of quality assurance.>>Robert Cohen: One of the benefits of additive
manufacturing, it allowed us to make complex shapes. Well, complex shapes are actually
harder to measure and our quality assurance people now had to convert to laser inspection
and using lasers and looking at computer coordinate measuring machines in ways like never before.
That’s actually a good problem to have. That was okay. But for the mechanical integrity,
the porosity of the equipment, we could do chemical analysis on a part, make sure we
didn’t introduce light elements, hydrogen, oxygen, nitrogen. But by the same token, the
consistency and consolidation of a powder, deep within the solid construct, you couldn’t
see it. So what we decided to do was use micro CT. Just like one of our patients would go
for a CT scan in a hospital to look at a cross-section of their bone and see the health of their
bone, we do the same thing.>>Narrator: Stryker, and other companies
using additive manufacturing, say other techniques, like in-process monitoring, may prove effective,
too.>>Lewis Mullen: So, a lot of the machines
you see nowadays, you can take images of the build as it’s being performed and you can
potentially start to use some of those images as verification methods at the end of a build
to make sure that everything within that build has worked and is successful. So there is
potential with Additive because you have the flexibility and you are actually manufacturing
that material layer by layer to be able to perform this analysis and hopefully at some
point in the future be able to implement that as a verification as to the process at the
end.>>Narrator: Stryker had the engineering talent
and research dollars to embark on a very careful, and ultimately successful, journey with Additive
Manufacturing.>>Lewis Mullen: We’re proud of the tibial
baseplate because it was our first product that we had on the market from an Additive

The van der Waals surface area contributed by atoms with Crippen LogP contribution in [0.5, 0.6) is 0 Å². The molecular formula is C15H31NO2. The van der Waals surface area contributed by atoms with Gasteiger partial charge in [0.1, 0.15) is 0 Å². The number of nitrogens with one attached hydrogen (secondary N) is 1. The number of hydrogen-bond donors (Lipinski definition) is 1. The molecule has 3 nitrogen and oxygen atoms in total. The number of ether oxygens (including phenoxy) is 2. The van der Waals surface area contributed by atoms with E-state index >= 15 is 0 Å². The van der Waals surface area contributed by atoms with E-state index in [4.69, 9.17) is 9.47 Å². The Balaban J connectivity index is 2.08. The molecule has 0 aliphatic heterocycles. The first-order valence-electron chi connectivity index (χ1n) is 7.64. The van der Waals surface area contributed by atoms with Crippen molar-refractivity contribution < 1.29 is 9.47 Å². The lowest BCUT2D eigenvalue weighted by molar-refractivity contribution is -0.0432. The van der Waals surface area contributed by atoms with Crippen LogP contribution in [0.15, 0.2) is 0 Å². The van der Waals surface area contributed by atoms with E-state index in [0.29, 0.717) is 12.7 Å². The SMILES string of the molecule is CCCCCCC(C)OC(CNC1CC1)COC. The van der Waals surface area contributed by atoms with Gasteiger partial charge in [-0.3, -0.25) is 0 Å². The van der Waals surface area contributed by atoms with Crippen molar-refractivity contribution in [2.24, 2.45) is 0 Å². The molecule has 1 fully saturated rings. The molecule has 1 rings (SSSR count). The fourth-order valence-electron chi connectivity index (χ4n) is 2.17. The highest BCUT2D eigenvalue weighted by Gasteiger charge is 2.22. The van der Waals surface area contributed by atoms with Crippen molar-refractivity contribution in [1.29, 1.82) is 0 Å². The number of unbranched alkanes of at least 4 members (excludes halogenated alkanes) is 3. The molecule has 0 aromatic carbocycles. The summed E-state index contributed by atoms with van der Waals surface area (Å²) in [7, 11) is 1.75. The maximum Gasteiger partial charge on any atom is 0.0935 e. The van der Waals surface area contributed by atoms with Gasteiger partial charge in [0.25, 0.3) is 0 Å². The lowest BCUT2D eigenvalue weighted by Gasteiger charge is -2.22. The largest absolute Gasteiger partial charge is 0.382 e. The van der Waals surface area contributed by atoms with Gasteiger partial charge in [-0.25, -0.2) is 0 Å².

Manufacturing perspective. It was a great achievement for everyone that was involved
in Additive, to have that finally released onto the market. We were able to input features
onto our tibial baseplate that we would not have been able to do with any other manufacturing
technologies. We can put solids in places where we wouldn’t have been able to with other
technologies. Our porous material could overlap with solid material, so design freedom was
a major benefit with the Additive Manufacturing technology.>>Narrator: But how might Stryker’s experience
help other companies at earlier stages in analyzing the business and technical merits
of Additive Manufacturing? We asked Stryker engineers about lessons they could share.>>Robert Cohen: I think companies that want
to go additive and decide to go additive and only decide to go additive at the front end
before doing their diligence on the work, are indeed making a mistake. I can tell you,
we are not taking all our components at Stryker and converting it to additive manufacturing.
There are some configurations that are quicker and easier and our conventional machining
and manufacturing is just fine for it.>>Narrator: But when Additive Manufacturing
may be an appropriate technology, Stryker says many resources are now available to help
companies make good decisions.>>Robert Cohen: I’ve often get asked, often
asked, especially by small companies, that we don’t have the resources that Stryker has.
How do we become successful in additive manufacturing and bring that into our product line? And
I could tell, the very first thing I say, “It’s fortunate you’re asking the question
today.” Additive’s maturity has come so far. To look at a part and to have a company that
sells the equipment or some consulting engineering house that may be familiar with additive manufacturing.
They could give you a good probability of success of that part. They could project cost
of that part and they can help you along the way with mechanical properties. People have
done software for additive manufacturing, simulation of additive manufacturing, you
could do so much predictive modeling even before you spend any money. Partnering with
material suppliers, partnering with the equipment manufacturers and even going to some of the
universities which have programs and professors that actually could do some of the analytics.
I think we’re living in a day and age right now that is not only extraordinary but the
help that’s out there for additive manufacturing is really quite phenomenal.